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Steve Fuller explained

In the Dover trial, the people who testified (or were originally supposed to testify) for the school board were the usual suspects – Discovery Institute fellows and the like.  But there was one surprise – Steve Fuller.  Unlike the rest of that crew, Fuller is a real academic who has made a notable contribution to social sciences.  While a series of papers in the Decemeber 2006 issue of Social Studies of Science delved into the issue (with contributions from both Fuller and his critics), I was looking for a less advanced analysis of the situation.  Now, thanks to Pharyngula, I now have just that sort of a resource.  I think.

Philosoraptor explains what SSK (strong sociology of “knowledge”) is about:

despite some interesting bits, it’s basically a swamp of confusions. A little bit of skepticism, a little bit of relativism, a little bit of trendy po-mo social constructionism, a little bit of meat-ax naturalism, a little bit of resentment against philosophy and philosophers, a lot of social doxastic determinism and sociological tunnel-vision…stir well…and you get a real mess.

As he goes on to explain, SSK essentially takes the position that “physical objects can’t cause us to have beliefs, only other people can”.  Working from that perspective, I think I could understand a rational origin for the “science is nothing more than a belief system” argument.  (Not that the people who use it come at it like that – they are working from the “atheism is a religion, so…” nonsense.)  Philosoraptor goes on to explain how Fuller ends up arguing in support of the IDist:

If you’ve ever been around folks in sociology, you probably know that many of them have a tendency to radically over-estimate the importance of the phenomena they study…. That is, they think that social forces…are stronger and more influential than they actually are. They also have a tendency to ignore other important influences on human action–e.g. experience of the physical world and reason. In some places, Fuller states that he testified for the ID folks because they are the losers in a social power struggle for control of biology departments and curricula.

“Social power struggle for control of biology departments”, you ask?  I suppose things like the Olivet Nazarene/Richard Colling case are an example of a power struggle for control of biology departments…when the creationists manage to stop biologists from teaching biology, that’s a social struggle.  But that’s the side Fuller’s arguing for, isn’t it?  Well, Philosoraptor explain this as well:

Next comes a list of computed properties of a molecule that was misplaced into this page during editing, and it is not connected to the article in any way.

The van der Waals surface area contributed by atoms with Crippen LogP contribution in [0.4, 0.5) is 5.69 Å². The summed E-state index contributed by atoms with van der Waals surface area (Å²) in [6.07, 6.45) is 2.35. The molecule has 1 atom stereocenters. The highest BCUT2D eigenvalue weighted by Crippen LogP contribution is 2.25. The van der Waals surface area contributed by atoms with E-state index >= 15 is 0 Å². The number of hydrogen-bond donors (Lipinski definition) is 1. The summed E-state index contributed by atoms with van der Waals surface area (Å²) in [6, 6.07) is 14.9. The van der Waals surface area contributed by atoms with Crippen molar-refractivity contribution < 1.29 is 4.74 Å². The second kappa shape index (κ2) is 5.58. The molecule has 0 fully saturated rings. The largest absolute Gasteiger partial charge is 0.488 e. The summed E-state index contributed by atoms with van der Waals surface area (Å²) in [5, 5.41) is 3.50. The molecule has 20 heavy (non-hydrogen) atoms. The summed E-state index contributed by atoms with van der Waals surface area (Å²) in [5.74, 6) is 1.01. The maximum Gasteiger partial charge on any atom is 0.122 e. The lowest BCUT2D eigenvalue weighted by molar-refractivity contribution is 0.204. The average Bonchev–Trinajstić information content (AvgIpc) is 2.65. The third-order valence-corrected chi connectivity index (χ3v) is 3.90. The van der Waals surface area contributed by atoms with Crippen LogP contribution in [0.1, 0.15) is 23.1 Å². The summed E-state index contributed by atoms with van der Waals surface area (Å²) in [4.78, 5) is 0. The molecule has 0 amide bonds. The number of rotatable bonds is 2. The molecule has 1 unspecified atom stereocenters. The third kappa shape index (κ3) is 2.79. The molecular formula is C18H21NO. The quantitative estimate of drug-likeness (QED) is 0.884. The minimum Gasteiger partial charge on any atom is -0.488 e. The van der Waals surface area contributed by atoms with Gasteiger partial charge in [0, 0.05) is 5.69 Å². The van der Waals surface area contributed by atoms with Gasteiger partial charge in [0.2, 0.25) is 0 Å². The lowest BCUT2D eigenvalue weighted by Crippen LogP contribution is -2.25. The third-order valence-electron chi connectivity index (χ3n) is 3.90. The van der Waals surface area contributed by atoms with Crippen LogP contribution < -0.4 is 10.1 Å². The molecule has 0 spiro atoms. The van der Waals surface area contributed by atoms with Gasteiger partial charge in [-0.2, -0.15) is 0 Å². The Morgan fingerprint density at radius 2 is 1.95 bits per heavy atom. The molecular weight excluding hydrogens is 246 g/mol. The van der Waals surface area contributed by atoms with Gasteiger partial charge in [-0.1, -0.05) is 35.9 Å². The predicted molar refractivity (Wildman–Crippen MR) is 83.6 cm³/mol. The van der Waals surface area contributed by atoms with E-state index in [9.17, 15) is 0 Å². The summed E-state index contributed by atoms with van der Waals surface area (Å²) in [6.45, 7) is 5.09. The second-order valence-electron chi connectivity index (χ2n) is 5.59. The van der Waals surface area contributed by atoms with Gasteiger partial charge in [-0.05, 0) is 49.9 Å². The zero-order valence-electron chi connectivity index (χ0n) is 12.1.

Now, there’s a confusion in there typical of sociologists of Fuller’s type. There is an element of power struggle in all this, but it’s not the only element, it’s not the major element, and it’s only marginally relevant to the question at hand. The court needed to determine whether or not “IDT” is science, and whether or not it was being pushed for religious reasons. Intelligent design theory is not considered bad science because it lost a power struggle in bio departments; rather, it lost out in bio departments because it’s bad science. It’s considered bad science because it is bad science; though sociologists like Fuller often come dangerously close to saying the reverse. If one could show that it lost out in bio departments solely or primarily because it lost a political battle, then that would be relevant. But you cant’ show that. What with it being false and all.

This really illustrates how impenetrable postmodernist philosophy can be.  The underlying assumption that objects can’t change people’s beliefs, only other people, makes sense in a limited space – after all, if you choose to interpret everything through the lens of your preexisting belief system, you aren’t going to be convinced to change by more of the same.  If you already believe that trees are made of concrete, you won’t be convinced by continuing to look at trees at a distance.  If someone comes along and explains to you that trees are actually living things made of wood, cellulose and all that good stuff, you may be convinced to change your beliefs.  Score one SSK.  But that isn’t how science is supposed to work.  As a scientist, you need to test your hypotheses, and then let the data convince you.  Sure – you construct your hypotheses in a social context, you interpret your data in a social context, but there are ways to minimise the influence of that context.  Regardless of where you are coming from, when the data contradicts your hypothesis, you modify or discard your hypothesis.

It’s mind boggling to think that there may actually be people who think science works that way.  I’d say “look at the data”, but if you believe that data (objects) don’t change the way people think, you will never be convinced by “facts”.  I suppose the fact that there are still people who support Bush is actually an argument in favour of SSK.  Maybe there really are people who will never be convinced by facts.  Now that’s a scary thought.


One Response

  1. […] constructs and science Posted on November 18, 2007 by Ian Having mocked the idea of evolution as a social construct and the idea that the evolution-creation war is nothing more […]

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